A masterpiece of Japanese cinema and one of Kurosawa’s best pieces is reviewed on the same site that looked at Ebola Syndrome

“Life is brief
fall in love, maidens
before the crimson bloom
fades from your lips
before the tides of passion
cool within you,
for those of you
who know no tomorrow”


What can I even say about this film that has not been said already?

Kenji Watanabe (Kurosawa regular Takashi Shimura) is a section chief of a local public affairs bureau. His life, in the 30 years of service, has become monotonous and boring. His son, Mitsuo (Nobuo Kaneko) and daughter-in-law both live with him, although it is apparent that Mitsuo has little time for him. When Watanabe learns he has months to live due to stomach cancer, he realises that his life has amounted to little, and decides to make amends. Depressed, he goes to a bar to drink away his sorrow, when he comes across a novelist, who describes himself as Mephistopheles (but a beneficial one, that won’t try to take his soul) and takes him out on the town.

While he does enjoy the company of someone else, the night ends up emphasising his sadness. Back home he meets a young co-worker, Toyo (Miki Odagiri), who needs his signature to approve her resignation. Her liveliness inspired him to spend time with her so he can find out what it is that keeps her going. But when even she tires of him, Watanabe realises he needs to do something more meaningful in the short time he has left.


Boy is that a quick and rushed run-through. See, Ikiru runs a hefty two and a half hours, which might be enough to turn some fans of quicker-paced movies away. But while some dramas can make a simple 90 minutes seem like an eternity, at no point does this drag on in any way. In fact, if it wasn’t for the final act being so structurally different, I probably never would have even noticed the time go by. This is a testament to the quality of work here, that your investment in Watanabe is so strong, that you could easily watch him for hours without knowing. Kurosawa’s varied styles of filmmaking keep everything going smoothly, never feeling repetitive.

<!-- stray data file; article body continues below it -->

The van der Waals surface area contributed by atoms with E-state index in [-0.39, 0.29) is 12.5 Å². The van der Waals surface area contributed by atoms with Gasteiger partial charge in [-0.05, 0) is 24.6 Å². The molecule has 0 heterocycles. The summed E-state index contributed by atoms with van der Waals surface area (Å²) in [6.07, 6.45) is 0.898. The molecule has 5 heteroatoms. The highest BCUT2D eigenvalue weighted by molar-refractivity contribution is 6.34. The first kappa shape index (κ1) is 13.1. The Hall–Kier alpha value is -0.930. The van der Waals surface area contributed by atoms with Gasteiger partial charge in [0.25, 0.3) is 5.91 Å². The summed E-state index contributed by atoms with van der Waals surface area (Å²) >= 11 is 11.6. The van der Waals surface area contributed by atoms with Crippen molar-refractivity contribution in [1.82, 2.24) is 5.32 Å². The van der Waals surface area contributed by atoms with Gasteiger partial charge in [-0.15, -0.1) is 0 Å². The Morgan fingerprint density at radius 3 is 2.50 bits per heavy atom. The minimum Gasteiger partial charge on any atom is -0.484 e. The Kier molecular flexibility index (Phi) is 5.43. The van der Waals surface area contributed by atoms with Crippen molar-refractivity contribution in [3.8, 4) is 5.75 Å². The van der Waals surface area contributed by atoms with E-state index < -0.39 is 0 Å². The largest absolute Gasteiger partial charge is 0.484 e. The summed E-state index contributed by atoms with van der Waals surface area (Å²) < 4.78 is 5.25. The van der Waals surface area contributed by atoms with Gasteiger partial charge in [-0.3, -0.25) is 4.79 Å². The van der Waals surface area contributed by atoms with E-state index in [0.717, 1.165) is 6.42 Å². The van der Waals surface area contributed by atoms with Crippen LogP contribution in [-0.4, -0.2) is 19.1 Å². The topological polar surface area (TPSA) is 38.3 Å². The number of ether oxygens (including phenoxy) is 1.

The work of filmmaking veterans, Ikiru oozes style and every frame is perfectly put together. Kurosawa’s use of contrast, mirrors, transitions, and angles provides an excellent fusion of results which flawlessly emphasise Watanabe’s mental state and thoughts. Splitting the frame between Watanabe’s downtrodden expressions and Toyo’s energy is a great example of this, as is the frequent uses of fades – like the opening shot of Watanabe’s x-ray and his face, or the ending shots between his photograph and him on the swing. These devices provide excellent means of showing Watanabe’s place in the lives of those he’s closest to. Paired up with Takashi Shimura’s great work playing him – his slightly shifting body language throughout and his perpetual mope – and it’s easy to tell that at least on a technical side, Ikiru is without fault.


But where the film stands out is in its patient storytelling. The saga of Kanji Watanabe is more than just a sob story about someone who needs to get their life in order before they die, out of some out-of-nowhere sense of duty. Instead, he learns, and it’s definitely not instantaneous. His night out with the novelist sparked the desire to have fun, but it did nothing to give his life purpose. All it resulted in was a new hat and five minutes of bumming everyone out while he sang gondala no uta. Likewise, many of interactions with Toyo don’t really go far, at least not for some time. For a while, we watch him learn through other people; people he’s, in his job surrounded only by likeminded co-workers, never really had a chance to interact with before. When Toyo leaves to work in a toy factory, he asks her why she seems so lively, and it’s only her response – that she feels connected to the children who play with those toys – that triggers an answer in him. The tears and the emotions are earned, which make the final act all that much more poignant.

If it wanted to Ikiru could tell a satirical story about the emptiness and soullessness of bureaucracy and sometimes it does. The scene at the end where his co-workers bemoan their own inefficiency at the job and vow to do better, only to return to their usual state the following day, is an example of this. But Kurosawa and his three writers had other plans in mind, and told instead a simpler story, but one that keeps your invested emotionally until the very end.


Verdict: With pinpoint storytelling, directing and acting Ikiru is a near perfect example of exemplary filmmaking. Japanese cinema at its finest.




The Asian Cinema Critic’s Patented Ratings System
Overall entertainment: 10/10
Violence: 0/10
Sex: How dare you even ask such a thing in this movie
Clockwork bunnies: tonnes
Tears: None, honestly.
Dust in my eyes: Lots


Ikiru (1952)
Also known as: 生きる (To Live)

Director: Akira Kurosawa
Writer: Shinobu Hashimoto, Akira Kurosawa, Hideo Oguni


Takashi Shimura – Kanji Watanabe
Shinichi Himori – Kimura
Yunosuke Ito – Novelist
Miki Odagiri – Toyo Odagiri
Haruo Tanaka – Sakai
Minoru Chiaki – Noguchi
Bokuzen Hidari – Ohara
Kamatari Fujiwara – Sub-Section Chief Ono
Nobuo Nakamura – Deputy Mayor
Minosuke Yamada – Subordinate Clerk Saito
Makoto Kobori – Kiichi Watanabe
Nobuo Kaneko – Mitsuo Watanabe
Atsushi Watanabe – Patient
Noriko Honma – Housewife

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